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NOTICE: NOT FOR PUBLICATION.

UNDER ARIZ. R. SUP. CT. 111(c), THIS DECISION DOES NOT CREATE LEGAL PRECEDENT
AND MAY NOT BE CITED EXCEPT AS AUTHORIZED.

IN THE

ARIZONA COURT OF APPEALS


DIVISION ONE

STATE OF ARIZONA, Appellee,


v.
RAUL IVAN CAMPOS, Appellant.
No. 1 CA-CR 13-0151
FILED 5-1-2014
Appeal from the Superior Court in Maricopa County
No. CR2011-113271-002
The Honorable Patricia A. Starr, Judge Pro Tempore
AFFIRMED AS MODIFIED
COUNSEL
Arizona Attorney Generals Office, Phoenix
By Joseph T. Maziarz
Counsel for Appellee
Maricopa County Public Defenders Office, Phoenix
By Kathryn L. Petroff
Counsel for Appellant

STATE v. CAMPOS
Decision of the Court

MEMORANDUM DECISION
Judge Kent E. Cattani delivered the decision of the Court, in which
Presiding Judge Maurice Portley and Judge John C. Gemmill joined.
C A T T A N I, Judge:
1
Raul Ivan Campos appeals his convictions of (1) drive by
shooting, a class 2 dangerous felony, (2) resisting arrest, a class 6 felony,
and (3) misconduct involving weapons, a class 4 felony, and the resulting
sentences. Camposs counsel filed a brief in accordance with Anders v.
California, 386 U.S. 738 (1967), and State v. Leon, 104 Ariz. 297, 451 P.2d 878
(1969), certifying that, after a diligent search of the record, she found no
arguable question of law that was not frivolous. Campos was given an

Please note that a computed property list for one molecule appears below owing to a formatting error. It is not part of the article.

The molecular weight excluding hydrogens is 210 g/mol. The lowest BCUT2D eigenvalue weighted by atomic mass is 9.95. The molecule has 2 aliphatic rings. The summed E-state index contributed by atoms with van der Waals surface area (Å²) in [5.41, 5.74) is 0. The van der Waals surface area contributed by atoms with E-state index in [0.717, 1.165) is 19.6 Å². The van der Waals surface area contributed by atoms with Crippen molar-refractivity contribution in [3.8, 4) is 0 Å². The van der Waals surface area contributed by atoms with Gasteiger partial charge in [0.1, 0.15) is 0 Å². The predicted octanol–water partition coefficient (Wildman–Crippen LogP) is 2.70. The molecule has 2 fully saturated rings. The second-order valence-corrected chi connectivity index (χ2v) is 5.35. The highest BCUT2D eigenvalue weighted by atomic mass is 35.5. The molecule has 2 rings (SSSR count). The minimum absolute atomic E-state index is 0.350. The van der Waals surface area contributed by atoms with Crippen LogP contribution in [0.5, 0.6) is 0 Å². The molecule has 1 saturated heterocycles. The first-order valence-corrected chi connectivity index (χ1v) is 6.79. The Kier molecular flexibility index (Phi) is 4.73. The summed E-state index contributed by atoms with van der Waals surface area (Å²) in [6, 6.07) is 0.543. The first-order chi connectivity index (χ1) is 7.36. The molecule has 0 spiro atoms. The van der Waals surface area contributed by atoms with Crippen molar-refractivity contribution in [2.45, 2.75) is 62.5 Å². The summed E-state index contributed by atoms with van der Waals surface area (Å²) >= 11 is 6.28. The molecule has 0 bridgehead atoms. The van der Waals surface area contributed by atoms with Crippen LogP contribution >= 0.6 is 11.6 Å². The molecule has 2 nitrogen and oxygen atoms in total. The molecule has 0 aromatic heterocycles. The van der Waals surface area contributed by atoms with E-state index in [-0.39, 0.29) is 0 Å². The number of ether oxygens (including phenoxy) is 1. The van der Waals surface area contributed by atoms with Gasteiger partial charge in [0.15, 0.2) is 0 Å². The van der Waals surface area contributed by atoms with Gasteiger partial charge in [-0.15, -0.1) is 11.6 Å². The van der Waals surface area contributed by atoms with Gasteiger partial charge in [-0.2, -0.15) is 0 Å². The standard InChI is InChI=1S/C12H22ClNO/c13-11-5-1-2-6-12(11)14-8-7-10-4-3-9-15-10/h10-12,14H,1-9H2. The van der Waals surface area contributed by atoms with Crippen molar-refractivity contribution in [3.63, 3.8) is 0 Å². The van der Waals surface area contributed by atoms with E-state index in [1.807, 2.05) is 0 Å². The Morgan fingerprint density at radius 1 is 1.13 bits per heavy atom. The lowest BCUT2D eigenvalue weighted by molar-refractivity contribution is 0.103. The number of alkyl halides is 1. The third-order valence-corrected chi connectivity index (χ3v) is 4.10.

opportunity to file a supplemental brief, but did not do so. Counsel asks
this court to search the record for reversible error. See State v. Clark, 196
Ariz. 530, 537, 30, 2 P.3d 89, 96 (App. 1999). After reviewing the record,
we affirm Camposs convictions but modify his sentences to reflect one
additional day of presentence incarceration credit.
FACTS AND PROCEDURAL BACKGROUND
2
The relevant facts, viewed in the light most favorable to
upholding the jurys verdicts, are as follows. On March 15, 2011, Campos
rode as a passenger in a sport utility vehicle (SUV) to a liquor store in
Phoenix after learning that people were arguing outside the store. After
the SUV pulled into the parking lot, Campos pointed a gun in the
direction of the front of the store and fired two shots. Phoenix Police
Officer Rincon, who was driving a marked police vehicle, saw Campos
shoot at customers outside the store. Campos subsequently pointed the
gun at Officer Rincon.
3
Officer Rincon and other officers pursued the SUV. During
the pursuit, Campos threw a handgun out the passenger side window and
over a residential backyard fence. As the officers began to fan out for a
high-risk vehicle stop, the SUV made a sharp turn and collided with one
of the pursuing police vehicles. Shortly thereafter, the SUV stopped
abruptly and Campos jumped out.

STATE v. CAMPOS
Decision of the Court
4
Officer Rincon ran towards Campos and took him to the
ground. Officer Fernandez assisted Officer Rincon because Campos
remained uncooperative. Campos used physical force against the officers
to keep his hands under his body and prevent the officers from placing